The Tata Group has asked its group companies to fly state carrier Air India, a business that was earlier with Naresh Goyal-promoted Jet Airways.
The decision came after a recent meeting between Air India representatives and a Tata Group team where the state carrier offered better rates to the salt-to-steel conglomerate.
A Tata spokesperson confirmed the development. "A Tata team that engaged with Air India was able to arrive at a good rate and all group companies have been advised to choose that rate. It will definitely be a saving [for the group]," the spokesperson said, but did not specify the amount the conglomerate would save.
Industry estimates suggest almost 35 per cent of Jet's corporate travel business comes from the Tatas and the company will definitely feel the pinch of this business going away. Jet Airways , which last year sold a stake to Abu Dhabi-based Etihad Airways, did not respond to queries for four days.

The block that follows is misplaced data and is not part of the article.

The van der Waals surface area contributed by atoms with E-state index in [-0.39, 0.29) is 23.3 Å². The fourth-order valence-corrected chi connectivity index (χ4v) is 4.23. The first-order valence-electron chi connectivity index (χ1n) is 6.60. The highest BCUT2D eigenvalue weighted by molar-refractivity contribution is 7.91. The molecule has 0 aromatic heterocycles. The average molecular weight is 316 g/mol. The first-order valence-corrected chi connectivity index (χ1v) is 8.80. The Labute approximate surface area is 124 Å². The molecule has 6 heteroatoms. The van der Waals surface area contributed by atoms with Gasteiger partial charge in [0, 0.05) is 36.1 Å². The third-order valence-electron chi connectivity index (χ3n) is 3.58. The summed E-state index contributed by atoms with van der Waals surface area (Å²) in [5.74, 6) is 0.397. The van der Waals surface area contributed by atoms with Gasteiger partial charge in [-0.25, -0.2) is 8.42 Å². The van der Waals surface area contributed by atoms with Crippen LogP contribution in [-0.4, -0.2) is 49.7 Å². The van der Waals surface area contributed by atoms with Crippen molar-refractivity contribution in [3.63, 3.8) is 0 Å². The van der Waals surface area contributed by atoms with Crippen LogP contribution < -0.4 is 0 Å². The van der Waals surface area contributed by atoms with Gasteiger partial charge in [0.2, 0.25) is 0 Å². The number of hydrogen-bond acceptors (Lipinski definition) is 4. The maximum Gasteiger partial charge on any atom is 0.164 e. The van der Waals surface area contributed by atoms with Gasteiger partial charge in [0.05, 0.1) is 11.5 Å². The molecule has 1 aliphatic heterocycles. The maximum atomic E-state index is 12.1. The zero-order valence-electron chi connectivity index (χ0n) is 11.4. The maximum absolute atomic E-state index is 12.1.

Corporate travel in India has slowed down as economic growth remains tepid. The Indian aviation market has moved towards a low-cost model in recent years with budget airlines offering almost two-thirds of the total seats. This has left Jet and Air India to fight it out for the corporate travel business, and any big corporate house moving its travel business out of any one airline impacts profitability. Lately, both airlines have experimented with a hybrid model and are converting some aircraft to all-economy seats.
Jet Airways posted its worst-ever quarterly loss of Rs 891 crore in the three months through September 2013 while passenger yields fell 11 per cent. Air India, which offers about 4,000 business-class seats with 60 per cent load factor, will get a boost from the Tata Group's decision also because it has strengthened its network on the key Mumbai-Delhi route. An Air India official said the Tata Group's decision might also be influenced by the airline's improved on-time performance, induction of new aircraft and better services. The airline is considering offering Wi-Fi services on board and is also set to join as a member of Star Alliance, one of the largest commercial airline alliances in the world.
Industry insiders say also that the Jet-Etihad partnership is being seen as a direct competition to the Tata Group, which announced the launch of a full-service airline last year with Singapore Airlines.
The Tata Group is India's largest conglomerate with total revenue of $96.79 billion in 2012/13 and more than 100 operating companies in seven business sectors.